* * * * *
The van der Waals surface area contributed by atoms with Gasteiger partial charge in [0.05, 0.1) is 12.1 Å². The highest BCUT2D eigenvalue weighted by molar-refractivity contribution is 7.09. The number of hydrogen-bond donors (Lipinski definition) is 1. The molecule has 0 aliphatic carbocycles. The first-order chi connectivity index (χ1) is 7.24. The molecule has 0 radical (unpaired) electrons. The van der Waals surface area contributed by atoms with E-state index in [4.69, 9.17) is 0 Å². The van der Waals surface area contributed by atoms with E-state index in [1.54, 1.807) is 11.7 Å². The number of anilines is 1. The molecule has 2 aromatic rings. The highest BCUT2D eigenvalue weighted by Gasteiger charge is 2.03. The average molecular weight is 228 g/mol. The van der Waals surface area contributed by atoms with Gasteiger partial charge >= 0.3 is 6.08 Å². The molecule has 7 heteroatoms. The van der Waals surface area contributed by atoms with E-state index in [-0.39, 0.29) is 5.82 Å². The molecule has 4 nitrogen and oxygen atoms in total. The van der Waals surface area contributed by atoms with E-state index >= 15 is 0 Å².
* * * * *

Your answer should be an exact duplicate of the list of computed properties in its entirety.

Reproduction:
The van der Waals surface area contributed by atoms with Gasteiger partial charge in [0.05, 0.1) is 12.1 Å². The highest BCUT2D eigenvalue weighted by molar-refractivity contribution is 7.09. The number of hydrogen-bond donors (Lipinski definition) is 1. The molecule has 0 aliphatic carbocycles. The first-order chi connectivity index (χ1) is 7.24. The molecule has 0 radical (unpaired) electrons. The van der Waals surface area contributed by atoms with E-state index in [4.69, 9.17) is 0 Å². The van der Waals surface area contributed by atoms with E-state index in [1.54, 1.807) is 11.7 Å². The number of anilines is 1. The molecule has 2 aromatic rings. The highest BCUT2D eigenvalue weighted by Gasteiger charge is 2.03. The average molecular weight is 228 g/mol. The van der Waals surface area contributed by atoms with Gasteiger partial charge >= 0.3 is 6.08 Å². The molecule has 7 heteroatoms. The van der Waals surface area contributed by atoms with E-state index in [-0.39, 0.29) is 5.82 Å². The molecule has 4 nitrogen and oxygen atoms in total. The van der Waals surface area contributed by atoms with E-state index >= 15 is 0 Å².